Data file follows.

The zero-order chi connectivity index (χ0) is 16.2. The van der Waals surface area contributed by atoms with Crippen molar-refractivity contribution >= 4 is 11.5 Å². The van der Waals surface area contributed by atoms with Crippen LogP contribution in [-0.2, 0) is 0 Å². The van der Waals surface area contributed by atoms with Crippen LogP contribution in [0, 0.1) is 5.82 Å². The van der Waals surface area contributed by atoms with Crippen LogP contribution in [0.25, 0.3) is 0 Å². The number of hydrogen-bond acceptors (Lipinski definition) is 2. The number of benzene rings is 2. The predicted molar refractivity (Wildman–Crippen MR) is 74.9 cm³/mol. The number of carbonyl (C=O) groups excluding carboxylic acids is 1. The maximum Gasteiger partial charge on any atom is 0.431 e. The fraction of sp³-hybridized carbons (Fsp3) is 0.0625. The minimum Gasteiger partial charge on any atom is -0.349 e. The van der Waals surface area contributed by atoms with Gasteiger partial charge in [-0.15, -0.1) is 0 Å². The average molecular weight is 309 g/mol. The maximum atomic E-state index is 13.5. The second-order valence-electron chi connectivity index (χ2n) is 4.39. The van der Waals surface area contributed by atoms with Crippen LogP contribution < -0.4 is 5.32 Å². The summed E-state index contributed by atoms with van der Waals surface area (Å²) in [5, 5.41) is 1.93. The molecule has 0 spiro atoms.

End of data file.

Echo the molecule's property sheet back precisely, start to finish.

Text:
The zero-order chi connectivity index (χ0) is 16.2. The van der Waals surface area contributed by atoms with Crippen molar-refractivity contribution >= 4 is 11.5 Å². The van der Waals surface area contributed by atoms with Crippen LogP contribution in [-0.2, 0) is 0 Å². The van der Waals surface area contributed by atoms with Crippen LogP contribution in [0, 0.1) is 5.82 Å². The van der Waals surface area contributed by atoms with Crippen LogP contribution in [0.25, 0.3) is 0 Å². The number of hydrogen-bond acceptors (Lipinski definition) is 2. The number of benzene rings is 2. The predicted molar refractivity (Wildman–Crippen MR) is 74.9 cm³/mol. The number of carbonyl (C=O) groups excluding carboxylic acids is 1. The maximum Gasteiger partial charge on any atom is 0.431 e. The fraction of sp³-hybridized carbons (Fsp3) is 0.0625. The minimum Gasteiger partial charge on any atom is -0.349 e. The van der Waals surface area contributed by atoms with Gasteiger partial charge in [-0.15, -0.1) is 0 Å². The average molecular weight is 309 g/mol. The maximum atomic E-state index is 13.5. The second-order valence-electron chi connectivity index (χ2n) is 4.39. The van der Waals surface area contributed by atoms with Crippen LogP contribution < -0.4 is 5.32 Å². The summed E-state index contributed by atoms with van der Waals surface area (Å²) in [5, 5.41) is 1.93. The molecule has 0 spiro atoms.